February 21, 2019 - Artificial intelligence technique can be used to identify alcohol misuse in trauma setting
February 21, 2019 - Overweight, obesity in adolescence associated with increased risk of renal cancer later in life
February 21, 2019 - BGU develops new AI platform for monitoring and predicting ALS progression
February 21, 2019 - Researchers discover a new promising target to improve HIV vaccines
February 21, 2019 - Brief Anesthesia in Infancy Does Not Mar Neurodevelopment
February 21, 2019 - Gaming system helps with autism diagnosis
February 21, 2019 - Heart Disease: Six Things Women Should Know
February 21, 2019 - More States Say Doctors Must Offer Overdose Reversal Drug Along With Opioids
February 21, 2019 - Researchers explore case studies focused on industries that kill more people than employed
February 21, 2019 - Only half of GP practice buildings are fit for purpose
February 21, 2019 - Intense exercise, fasting and hormones can enhance waste-protein removal, study shows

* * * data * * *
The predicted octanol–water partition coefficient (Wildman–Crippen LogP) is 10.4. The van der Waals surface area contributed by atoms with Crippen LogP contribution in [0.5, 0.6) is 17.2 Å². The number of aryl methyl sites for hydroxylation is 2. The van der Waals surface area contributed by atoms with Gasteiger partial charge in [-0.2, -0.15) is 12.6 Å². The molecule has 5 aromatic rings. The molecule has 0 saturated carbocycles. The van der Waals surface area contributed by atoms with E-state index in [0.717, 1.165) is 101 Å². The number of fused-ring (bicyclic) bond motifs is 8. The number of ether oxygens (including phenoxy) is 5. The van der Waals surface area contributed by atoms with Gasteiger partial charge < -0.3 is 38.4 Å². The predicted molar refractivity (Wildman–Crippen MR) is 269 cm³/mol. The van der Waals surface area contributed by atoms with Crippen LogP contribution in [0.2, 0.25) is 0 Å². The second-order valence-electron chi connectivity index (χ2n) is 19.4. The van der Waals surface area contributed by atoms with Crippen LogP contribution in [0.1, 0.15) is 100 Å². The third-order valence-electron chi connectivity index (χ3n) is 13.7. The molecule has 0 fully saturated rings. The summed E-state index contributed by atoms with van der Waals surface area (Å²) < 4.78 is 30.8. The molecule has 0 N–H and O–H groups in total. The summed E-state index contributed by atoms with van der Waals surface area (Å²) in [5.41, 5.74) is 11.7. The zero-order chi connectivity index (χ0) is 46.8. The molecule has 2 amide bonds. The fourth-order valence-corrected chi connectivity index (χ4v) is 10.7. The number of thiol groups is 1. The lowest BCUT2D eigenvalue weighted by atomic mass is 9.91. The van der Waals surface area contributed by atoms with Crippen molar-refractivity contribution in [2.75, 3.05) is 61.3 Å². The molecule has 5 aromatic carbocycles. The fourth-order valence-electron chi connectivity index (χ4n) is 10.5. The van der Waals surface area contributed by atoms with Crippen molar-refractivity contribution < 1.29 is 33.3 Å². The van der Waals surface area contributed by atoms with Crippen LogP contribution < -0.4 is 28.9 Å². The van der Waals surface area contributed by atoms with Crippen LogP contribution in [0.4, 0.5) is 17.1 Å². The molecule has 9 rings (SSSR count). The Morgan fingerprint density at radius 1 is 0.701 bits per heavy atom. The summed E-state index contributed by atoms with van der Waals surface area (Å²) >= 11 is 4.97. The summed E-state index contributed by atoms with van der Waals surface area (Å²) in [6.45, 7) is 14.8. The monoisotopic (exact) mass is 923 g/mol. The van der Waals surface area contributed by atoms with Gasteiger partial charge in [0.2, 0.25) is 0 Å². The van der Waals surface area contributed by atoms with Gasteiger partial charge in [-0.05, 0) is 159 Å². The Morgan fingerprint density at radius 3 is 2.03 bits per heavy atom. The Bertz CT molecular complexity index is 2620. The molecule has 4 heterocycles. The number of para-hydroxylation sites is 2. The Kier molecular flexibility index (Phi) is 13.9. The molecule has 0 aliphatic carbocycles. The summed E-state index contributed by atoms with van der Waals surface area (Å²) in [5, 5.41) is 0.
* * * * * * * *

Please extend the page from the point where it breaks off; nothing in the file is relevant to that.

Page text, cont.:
February 21, 2019 - Scientists can monitor brain activity to predict epileptic seizures few minutes in advance
February 21, 2019 - Study quantifies hepatic and intestinal mRNA expression of Ugt isoforms in rats
February 21, 2019 - ‘Apple-Shaped’ Body? ‘Pear-Shaped’? Your Genes May Tell
February 21, 2019 - Can we repair the brain? The promise of stem cell technologies for treating Parkinson’s disease
February 21, 2019 - Trump Plan To Beat HIV Hits Rough Road In Rural America
February 21, 2019 - PENTAX Medical introduces new electrosurgical and argon plasma coagulation platforms
February 21, 2019 - Trump plan to beat HIV hits rough road in rural America
February 21, 2019 - Eating blueberries every day could help decrease blood pressure